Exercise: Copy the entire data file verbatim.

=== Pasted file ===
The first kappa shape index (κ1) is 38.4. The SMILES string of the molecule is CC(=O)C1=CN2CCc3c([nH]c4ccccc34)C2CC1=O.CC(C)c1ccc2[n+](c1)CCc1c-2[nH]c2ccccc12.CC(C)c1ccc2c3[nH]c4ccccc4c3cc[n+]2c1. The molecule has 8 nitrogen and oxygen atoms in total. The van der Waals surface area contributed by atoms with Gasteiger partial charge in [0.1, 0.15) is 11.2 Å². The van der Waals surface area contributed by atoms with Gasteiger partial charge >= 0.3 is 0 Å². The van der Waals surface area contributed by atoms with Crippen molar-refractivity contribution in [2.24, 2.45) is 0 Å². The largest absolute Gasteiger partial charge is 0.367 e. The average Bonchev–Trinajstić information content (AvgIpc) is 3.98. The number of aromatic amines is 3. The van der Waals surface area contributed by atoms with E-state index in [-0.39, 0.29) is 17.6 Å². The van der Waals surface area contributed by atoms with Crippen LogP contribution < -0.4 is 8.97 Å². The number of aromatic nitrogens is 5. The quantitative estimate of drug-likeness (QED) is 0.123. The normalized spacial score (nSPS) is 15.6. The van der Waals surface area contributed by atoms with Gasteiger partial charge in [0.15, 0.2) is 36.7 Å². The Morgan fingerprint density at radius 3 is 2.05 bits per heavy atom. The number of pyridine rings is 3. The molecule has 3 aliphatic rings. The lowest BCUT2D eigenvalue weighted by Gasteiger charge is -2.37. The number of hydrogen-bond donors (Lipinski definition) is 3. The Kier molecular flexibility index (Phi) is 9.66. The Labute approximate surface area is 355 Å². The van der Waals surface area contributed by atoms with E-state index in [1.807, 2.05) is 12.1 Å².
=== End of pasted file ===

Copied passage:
The first kappa shape index (κ1) is 38.4. The SMILES string of the molecule is CC(=O)C1=CN2CCc3c([nH]c4ccccc34)C2CC1=O.CC(C)c1ccc2[n+](c1)CCc1c-2[nH]c2ccccc12.CC(C)c1ccc2c3[nH]c4ccccc4c3cc[n+]2c1. The molecule has 8 nitrogen and oxygen atoms in total. The van der Waals surface area contributed by atoms with Gasteiger partial charge in [0.1, 0.15) is 11.2 Å². The van der Waals surface area contributed by atoms with Gasteiger partial charge >= 0.3 is 0 Å². The van der Waals surface area contributed by atoms with Crippen molar-refractivity contribution in [2.24, 2.45) is 0 Å². The largest absolute Gasteiger partial charge is 0.367 e. The average Bonchev–Trinajstić information content (AvgIpc) is 3.98. The number of aromatic amines is 3. The van der Waals surface area contributed by atoms with E-state index in [-0.39, 0.29) is 17.6 Å². The van der Waals surface area contributed by atoms with Crippen LogP contribution < -0.4 is 8.97 Å². The number of aromatic nitrogens is 5. The quantitative estimate of drug-likeness (QED) is 0.123. The normalized spacial score (nSPS) is 15.6. The van der Waals surface area contributed by atoms with Gasteiger partial charge in [0.15, 0.2) is 36.7 Å². The Morgan fingerprint density at radius 3 is 2.05 bits per heavy atom. The number of pyridine rings is 3. The molecule has 3 aliphatic rings. The lowest BCUT2D eigenvalue weighted by Gasteiger charge is -2.37. The number of hydrogen-bond donors (Lipinski definition) is 3. The Kier molecular flexibility index (Phi) is 9.66. The Labute approximate surface area is 355 Å². The van der Waals surface area contributed by atoms with E-state index in [1.807, 2.05) is 12.1 Å².